June 12, 2011

GIVE FORMER Minnesota governor Tim Pawlenty partial credit. While other candidates for the Republican presidential nomination have talked in general terms about getting the economy moving again, he is the first to lay out a comprehensive policy, which he calls “A Better Deal.” While his “big positive goal” of 5 percent yearly growth is wildly unlikely, it at least optimistically leavens the Republicans’ grim discourse about budget cutting. And when he calls for slashing the corporate tax rate in return for eliminating loopholes, Mr. Pawlenty is embracing a concept that enjoys support, at least in principle, across the political spectrum.

For the most part, though, his “Better Deal” departs from the promising realism and candor Mr. Pawlenty displayed in calling for a phaseout of ethanol subsidies and trims to Social Security. He proposes a two-rate individual income tax system, with a top rate of 25 percent instead of today’s 35 percent — without specifying offsetting cuts in big tax expenditures such as the mortgage interest deduction. On top of that, he would eliminate the capital gains tax, the dividends tax, the interest income tax and the estate tax.

But how is the government supposed to finance itself after these tax cuts — half of which would accrue to people who earn $500,000 per year or more, according to the nonpartisan Tax Policy Center? Mr. Pawlenty assumes that 5 percent annual growth over 10 years would generate $3.8 trillion in additional revenue. Even if that miracle occurs, he would still need another $3.8 trillion to pay for the cuts, according to the Tax Policy Center. Budget cuts will do the trick, Mr. Pawlenty says, contrary to political reality.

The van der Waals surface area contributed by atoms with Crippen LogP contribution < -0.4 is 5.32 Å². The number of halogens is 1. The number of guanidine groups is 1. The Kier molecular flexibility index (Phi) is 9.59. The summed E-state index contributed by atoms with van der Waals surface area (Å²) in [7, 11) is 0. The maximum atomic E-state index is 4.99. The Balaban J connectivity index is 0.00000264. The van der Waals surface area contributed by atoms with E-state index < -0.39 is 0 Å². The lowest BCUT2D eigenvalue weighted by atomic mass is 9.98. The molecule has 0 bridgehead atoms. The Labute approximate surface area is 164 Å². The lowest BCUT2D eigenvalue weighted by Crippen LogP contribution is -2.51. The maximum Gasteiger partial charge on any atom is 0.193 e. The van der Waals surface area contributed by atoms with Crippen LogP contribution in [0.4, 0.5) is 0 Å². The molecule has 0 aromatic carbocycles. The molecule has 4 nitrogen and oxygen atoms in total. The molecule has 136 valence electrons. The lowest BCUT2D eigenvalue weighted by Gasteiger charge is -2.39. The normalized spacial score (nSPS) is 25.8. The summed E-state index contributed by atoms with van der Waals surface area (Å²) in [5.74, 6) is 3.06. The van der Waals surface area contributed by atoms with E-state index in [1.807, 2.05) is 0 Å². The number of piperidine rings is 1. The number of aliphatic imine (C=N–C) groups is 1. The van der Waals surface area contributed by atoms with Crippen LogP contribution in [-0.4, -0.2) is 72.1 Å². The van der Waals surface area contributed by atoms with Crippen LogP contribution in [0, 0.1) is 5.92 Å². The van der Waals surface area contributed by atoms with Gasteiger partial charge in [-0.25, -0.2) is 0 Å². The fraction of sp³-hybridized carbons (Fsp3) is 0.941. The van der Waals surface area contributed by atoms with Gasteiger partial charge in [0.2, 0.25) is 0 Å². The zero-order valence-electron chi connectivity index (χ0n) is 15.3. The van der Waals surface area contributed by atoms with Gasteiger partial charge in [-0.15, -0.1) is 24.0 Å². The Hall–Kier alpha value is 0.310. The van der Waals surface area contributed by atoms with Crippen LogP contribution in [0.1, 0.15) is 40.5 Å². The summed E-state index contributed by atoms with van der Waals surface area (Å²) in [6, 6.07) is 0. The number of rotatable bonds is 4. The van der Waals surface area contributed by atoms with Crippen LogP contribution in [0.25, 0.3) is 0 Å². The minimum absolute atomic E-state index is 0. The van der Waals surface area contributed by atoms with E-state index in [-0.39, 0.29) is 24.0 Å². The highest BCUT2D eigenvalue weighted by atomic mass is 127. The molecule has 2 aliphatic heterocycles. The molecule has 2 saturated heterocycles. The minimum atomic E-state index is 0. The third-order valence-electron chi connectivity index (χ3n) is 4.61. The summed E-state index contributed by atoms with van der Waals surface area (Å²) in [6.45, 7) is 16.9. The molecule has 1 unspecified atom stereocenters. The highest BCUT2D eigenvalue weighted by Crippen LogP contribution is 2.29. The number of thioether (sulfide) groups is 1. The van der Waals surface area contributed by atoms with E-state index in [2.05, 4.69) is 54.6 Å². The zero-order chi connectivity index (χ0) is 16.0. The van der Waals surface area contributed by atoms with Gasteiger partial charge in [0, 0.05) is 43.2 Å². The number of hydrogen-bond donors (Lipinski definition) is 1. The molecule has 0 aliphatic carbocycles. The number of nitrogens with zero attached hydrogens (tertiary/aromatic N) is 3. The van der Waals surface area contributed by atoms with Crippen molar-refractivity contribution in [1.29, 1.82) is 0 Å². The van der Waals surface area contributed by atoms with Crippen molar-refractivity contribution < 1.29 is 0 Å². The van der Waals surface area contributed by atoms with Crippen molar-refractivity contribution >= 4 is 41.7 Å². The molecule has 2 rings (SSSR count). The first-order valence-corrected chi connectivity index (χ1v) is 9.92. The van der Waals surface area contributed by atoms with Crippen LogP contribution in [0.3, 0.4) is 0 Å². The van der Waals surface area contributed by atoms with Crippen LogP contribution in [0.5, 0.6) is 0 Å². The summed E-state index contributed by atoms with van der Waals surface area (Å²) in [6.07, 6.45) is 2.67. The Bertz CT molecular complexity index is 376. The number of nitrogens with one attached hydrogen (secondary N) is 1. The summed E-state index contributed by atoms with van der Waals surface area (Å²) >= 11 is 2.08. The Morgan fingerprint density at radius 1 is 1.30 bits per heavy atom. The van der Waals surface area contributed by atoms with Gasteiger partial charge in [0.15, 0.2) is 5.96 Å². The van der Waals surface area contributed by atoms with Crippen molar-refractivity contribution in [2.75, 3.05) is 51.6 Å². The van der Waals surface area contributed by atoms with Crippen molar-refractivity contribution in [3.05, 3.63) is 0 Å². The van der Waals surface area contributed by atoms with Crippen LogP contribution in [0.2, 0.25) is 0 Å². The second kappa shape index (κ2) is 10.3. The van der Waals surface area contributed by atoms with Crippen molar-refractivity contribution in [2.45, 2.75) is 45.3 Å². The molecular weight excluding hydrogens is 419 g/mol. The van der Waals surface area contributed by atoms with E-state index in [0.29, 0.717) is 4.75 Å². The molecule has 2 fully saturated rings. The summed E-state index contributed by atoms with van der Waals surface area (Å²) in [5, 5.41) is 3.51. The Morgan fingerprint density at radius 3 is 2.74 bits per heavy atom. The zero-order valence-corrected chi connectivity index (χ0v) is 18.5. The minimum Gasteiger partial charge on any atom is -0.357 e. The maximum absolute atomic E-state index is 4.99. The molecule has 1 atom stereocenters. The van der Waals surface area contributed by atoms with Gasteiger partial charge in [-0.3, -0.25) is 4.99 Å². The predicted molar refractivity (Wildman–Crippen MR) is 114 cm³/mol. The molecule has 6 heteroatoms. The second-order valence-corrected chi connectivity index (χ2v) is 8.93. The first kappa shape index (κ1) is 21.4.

Our current tax code, obviously, is far from ideal, and one of its flaws is that the top ordinary income rate of 35 percent is 20 points higher than the 15 percent rate on dividends and capital gains. This gap is the result of tinkering with the tax code by both Republicans and Democrats; President Obama has himself favored a zero capital gains rate for certain small-business investments. But no matter who’s responsible, differential tax treatment of capital gains gives top earners a big incentive to seek them — either through productive investment that creates jobs or through tax shelters and other gimmicks that create jobs for accountants and lawyers.

By increasing the difference between the top income rate and the capital gains rate to 25 points, Mr. Pawlenty would compound this wasteful market distortion. Indeed, since the top corporate rate would drop to 15 percent under his plan — 10 percentage points less than his proposed top rate on ordinary income — high earners would also have an incentive to incorporate and declare erstwhile ordinary income as business profit.

This is the opposite of fairer, simpler taxation. We’re all for slashing rates and consolidating brackets but only if the tax base is simultaneously broadened. That’s the sound concept behind the Simpson-Bowles deficit reduction commission’s approach to individual taxes (and, to be sure, in Mr. Pawlenty’s corporate proposal). Lower rates, broader base was also the guiding principle of the tax reform law of 1986, which taxed ordinary income and capital gains at the same top rate, 28 percent. The president who signed it into law was Tim Pawlenty’s political hero: Ronald Reagan.